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Children's Perceptions of Who Can Be a Scientist Are Changing

A new study shows children think scientists are both men and women until they start first grade, and begin to associate science with males. (Pixabay)
A new study shows children think scientists are both men and women until they start first grade, and begin to associate science with males. (Pixabay)
March 20, 2018

DES MOINES, Iowa – Think of a scientist: if you were asked to draw that scientist in the 1960s, you almost certainly drew a male - but a new study shows today's children depict female scientists more often than ever before.

In 1966, women earned about 20 percent of chemistry bachelor degrees in the United States. But when asked to draw a scientist, only 28 children out of 5,000 drew a woman - and all 28 of those drawings were by girls.

By 2015, women earned 48 percent of all chemistry degrees.

And while children younger than age 5 tend to draw both male and female scientists, study co-author David Miller says that changes in later grades.

"We found that when children were entering kindergarten, they were drawing roughly equal proportions of male and female scientists," he notes. "However, the tendency to draw male scientists did increase strongly during elementary school and middle school."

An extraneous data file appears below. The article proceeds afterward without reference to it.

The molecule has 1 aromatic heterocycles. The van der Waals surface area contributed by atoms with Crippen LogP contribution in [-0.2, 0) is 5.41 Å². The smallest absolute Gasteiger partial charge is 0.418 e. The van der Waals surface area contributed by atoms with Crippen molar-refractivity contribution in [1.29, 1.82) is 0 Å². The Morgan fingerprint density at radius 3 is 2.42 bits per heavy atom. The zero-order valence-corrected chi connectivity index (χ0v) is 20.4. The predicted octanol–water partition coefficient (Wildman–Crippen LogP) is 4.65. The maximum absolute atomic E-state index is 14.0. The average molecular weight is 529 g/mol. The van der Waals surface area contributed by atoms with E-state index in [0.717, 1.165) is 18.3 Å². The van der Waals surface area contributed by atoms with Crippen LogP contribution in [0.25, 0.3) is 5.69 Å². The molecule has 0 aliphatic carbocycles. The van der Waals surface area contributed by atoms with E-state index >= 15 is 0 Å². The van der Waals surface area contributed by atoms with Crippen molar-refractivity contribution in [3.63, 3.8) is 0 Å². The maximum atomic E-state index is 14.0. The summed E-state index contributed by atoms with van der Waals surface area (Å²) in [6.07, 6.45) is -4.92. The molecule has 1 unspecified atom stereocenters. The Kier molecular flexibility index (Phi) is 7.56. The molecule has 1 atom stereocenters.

Children's artwork from earlier decades almost exclusively showed scientists as bearded men wearing glasses and lab coats. The recent studies show that both girls and boys drew female scientists more often, although girls overall drew female scientists much more often than boys.

Miller, a graduate student in the Psychology Department at Northwestern University, says children's perceptions of who can be a scientist have changed in part because female scientists are more often portrayed on television shows, and in magazines and other media.

"So more women are earning science degrees now, and are becoming employed as science researchers," he explains. "In addition to that, there's some evidence to suggest that female scientists are now more often represented in children's media."

The Northwestern study is the first systematic, quantitative review of the "Draw-A-Scientist" literature and combined results from 78 U.S. studies, including more than 20,000 children in kindergarten through 12th grade.

Roz Brown, Public News Service - IA